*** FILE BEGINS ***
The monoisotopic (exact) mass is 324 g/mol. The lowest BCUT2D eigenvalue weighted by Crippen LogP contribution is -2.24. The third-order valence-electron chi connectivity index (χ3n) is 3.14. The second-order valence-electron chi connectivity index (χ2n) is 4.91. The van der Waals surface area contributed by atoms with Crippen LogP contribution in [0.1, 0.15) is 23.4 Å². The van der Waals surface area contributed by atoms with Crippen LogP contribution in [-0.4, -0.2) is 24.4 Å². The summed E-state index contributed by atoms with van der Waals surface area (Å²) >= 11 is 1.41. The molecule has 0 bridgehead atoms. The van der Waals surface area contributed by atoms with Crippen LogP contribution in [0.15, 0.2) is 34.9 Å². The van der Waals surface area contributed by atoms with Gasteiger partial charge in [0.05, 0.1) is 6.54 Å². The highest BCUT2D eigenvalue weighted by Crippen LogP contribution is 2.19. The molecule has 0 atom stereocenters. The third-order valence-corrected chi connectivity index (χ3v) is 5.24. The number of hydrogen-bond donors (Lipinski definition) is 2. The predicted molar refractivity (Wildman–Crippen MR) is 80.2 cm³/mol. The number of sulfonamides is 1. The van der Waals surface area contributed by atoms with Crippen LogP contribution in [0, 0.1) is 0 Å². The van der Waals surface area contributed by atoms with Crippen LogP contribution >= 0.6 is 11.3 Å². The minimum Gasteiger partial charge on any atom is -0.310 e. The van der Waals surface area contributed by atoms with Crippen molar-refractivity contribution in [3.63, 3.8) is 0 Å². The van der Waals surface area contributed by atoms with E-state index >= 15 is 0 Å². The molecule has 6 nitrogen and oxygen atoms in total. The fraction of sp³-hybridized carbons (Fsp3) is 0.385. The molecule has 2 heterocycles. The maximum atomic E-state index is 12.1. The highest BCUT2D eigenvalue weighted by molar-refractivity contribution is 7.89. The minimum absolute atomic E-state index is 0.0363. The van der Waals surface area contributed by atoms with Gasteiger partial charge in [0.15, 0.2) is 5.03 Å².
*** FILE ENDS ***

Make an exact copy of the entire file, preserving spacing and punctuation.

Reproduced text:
The monoisotopic (exact) mass is 324 g/mol. The lowest BCUT2D eigenvalue weighted by Crippen LogP contribution is -2.24. The third-order valence-electron chi connectivity index (χ3n) is 3.14. The second-order valence-electron chi connectivity index (χ2n) is 4.91. The van der Waals surface area contributed by atoms with Crippen LogP contribution in [0.1, 0.15) is 23.4 Å². The van der Waals surface area contributed by atoms with Crippen LogP contribution in [-0.4, -0.2) is 24.4 Å². The summed E-state index contributed by atoms with van der Waals surface area (Å²) >= 11 is 1.41. The molecule has 0 bridgehead atoms. The van der Waals surface area contributed by atoms with Crippen LogP contribution in [0.15, 0.2) is 34.9 Å². The van der Waals surface area contributed by atoms with Gasteiger partial charge in [0.05, 0.1) is 6.54 Å². The highest BCUT2D eigenvalue weighted by Crippen LogP contribution is 2.19. The molecule has 0 atom stereocenters. The third-order valence-corrected chi connectivity index (χ3v) is 5.24. The number of hydrogen-bond donors (Lipinski definition) is 2. The predicted molar refractivity (Wildman–Crippen MR) is 80.2 cm³/mol. The number of sulfonamides is 1. The van der Waals surface area contributed by atoms with Crippen LogP contribution in [0, 0.1) is 0 Å². The van der Waals surface area contributed by atoms with Crippen LogP contribution >= 0.6 is 11.3 Å². The minimum Gasteiger partial charge on any atom is -0.310 e. The van der Waals surface area contributed by atoms with Crippen molar-refractivity contribution in [3.63, 3.8) is 0 Å². The van der Waals surface area contributed by atoms with E-state index >= 15 is 0 Å². The molecule has 6 nitrogen and oxygen atoms in total. The fraction of sp³-hybridized carbons (Fsp3) is 0.385. The molecule has 2 heterocycles. The maximum atomic E-state index is 12.1. The highest BCUT2D eigenvalue weighted by molar-refractivity contribution is 7.89. The minimum absolute atomic E-state index is 0.0363. The van der Waals surface area contributed by atoms with Gasteiger partial charge in [0.15, 0.2) is 5.03 Å².